Not only has my sleep cycle been thrown out of whack, but I’ve also broken out in pimples.

Clearly, we can get better at managing the crunch time around deployment.

The last time we deployed, there were a few tense moments, but our rigorous test-everything-from-a-production-install process helped us do it smoothly. This time, not so much. Here are a few reasons why, and here’s what I can do to make things better.

  • I had set $access_check to FALSE because I wasn’t sure if we could get in to update the system. The IT architect logged in as a super administrator and ran upgrade.php. However, since $access_check was FALSE, it apparently didn’t check at all if the user was logged in as a super administrator, and so we ran into bugs that assumed account 1 was running the update (related to node saving). Symptom: The updates ran, but some updates didn’t get fully applied. We only detected this the day after (the perils of doing an evening deployment when you’re tired). I thought that just reloading the database backup and reapplying the changes (properly, this time!) would’ve been a cleaner way to do it, but my other team members voted for manually fixing things. So that was stressful.

    The problem occurred a couple of times during QA testing, which is how I realized that update.php was misbehaving. I wrote about it, but I didn’t review the other developers’ code for potential issues, and I didn’t emphasize the potential pitfalls during our meeting.

    To do this better next time, we can come up with a more formal and regular code review process, and I can communicate more explicitly. We could try to always run update.php with $access_check = TRUE, but it may need to be false in some case in the future, and it’s better to be aware of potential problems.

  • After we deployed, we found out that a subdomain we were using hadn’t been set up in DNS. We were no longer in control of the domain record because we had turned that over to the nonprofit partner who was supposed to be managing the site.

    To do this better next time, we should make sure our QA and production setups are as close as possible (we had been using wildcards for QA), and we should test new domains.

  • I had been in crunch mode for 10 days (since the weekend before). It’s difficult to maintain sprint-like energy and focus for that long, and I was feeling physically fatigued after I stayed up relatively late to finish the deployment.

    To do this better next time, I need to insist on taking breaks, even if it doesn’t seem to be being much like a team player. Also, I need to reset my sleep cycle as quickly as possible.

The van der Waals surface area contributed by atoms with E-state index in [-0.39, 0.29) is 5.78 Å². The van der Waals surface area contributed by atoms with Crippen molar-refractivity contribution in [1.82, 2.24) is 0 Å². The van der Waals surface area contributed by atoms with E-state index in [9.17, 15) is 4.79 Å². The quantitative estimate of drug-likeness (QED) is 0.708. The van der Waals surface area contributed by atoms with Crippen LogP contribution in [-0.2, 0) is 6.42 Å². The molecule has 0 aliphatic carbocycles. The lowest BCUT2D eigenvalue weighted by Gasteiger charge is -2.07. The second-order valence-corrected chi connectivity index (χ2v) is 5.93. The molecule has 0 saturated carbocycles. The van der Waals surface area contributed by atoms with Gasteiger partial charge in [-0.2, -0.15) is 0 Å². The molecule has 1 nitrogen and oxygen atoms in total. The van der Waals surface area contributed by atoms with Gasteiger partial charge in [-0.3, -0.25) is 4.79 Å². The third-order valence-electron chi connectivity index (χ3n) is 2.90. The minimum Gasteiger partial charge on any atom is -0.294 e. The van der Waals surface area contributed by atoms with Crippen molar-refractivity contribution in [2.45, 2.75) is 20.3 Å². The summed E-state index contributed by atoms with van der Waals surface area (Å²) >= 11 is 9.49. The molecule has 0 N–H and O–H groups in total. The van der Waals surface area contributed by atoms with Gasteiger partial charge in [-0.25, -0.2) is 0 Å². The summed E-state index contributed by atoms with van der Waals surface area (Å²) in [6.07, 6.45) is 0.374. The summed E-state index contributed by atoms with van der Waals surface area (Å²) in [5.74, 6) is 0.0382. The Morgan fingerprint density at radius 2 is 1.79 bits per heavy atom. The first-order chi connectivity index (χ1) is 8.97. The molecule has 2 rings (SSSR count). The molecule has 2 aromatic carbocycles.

During deployment, I also learned to:

  • Give people feedback and send them patches instead of just fixing the code for them. I don’t get fazed when code changes underneath me. I’ve worked with too much open source, I guess. I just try to figure out what changed, why, and how to work with the new structure. Other people can feel alienated from their code, though, and they lose that feeling of ownership. Better to hand things over to other people, perhaps with a few tips, even if it means it won’t be finished as quickly.
  • Communicate changes more often and more explicitly. I liked having a Sametime group chat running. I don’t like sending lots of e-mail, and having the chat made it easier for me to keep others in the loop.
  • Make sure tests are up to date, and run them regularly. There were a few bugs I missed because I hadn’t run the test suite, and I hadn’t run it because it takes a lot of time on my system. I should make the time to do that (using it as break time if necessary), and I can also set up a testing environment so that other people can run the tests easily. Speaking of that – I spent nearly a day tracking down failures due to other people’s changes because they didn’t verify their work against our test suite. I need to figure out how to build more common ownership of our test suite, and how to get them to run the tests themselves. The SimpleTest web interface is okay, but it’s still not as convenient as Drush. Maybe a line item in our administration interface… Hmm… Next time, I could also set up regular tests that e-mail us the results.
  • Build little tools to help. Instead of analyzing the source code by hand in order to come up with the number of lines we changed (needed this for IBM Legal), I wrote a tool that analyzed our source code based on the Subversion history. It was pretty cool. It took me about 30 minutes to write, and we ended up running it twice. I expect it would’ve taken us three hours to do that all by hand. Yay! =)

So my key things for next time are:

  • Make sure developers know about the gotchas we encountered.
  • Set up an automated test environment and make sure other developers take ownership of the results.
  • Keep a group chat running. I participate in that quite a lot. E-mail, not so much.
  • Take more breaks.

Becoming a better developer, one step at a time…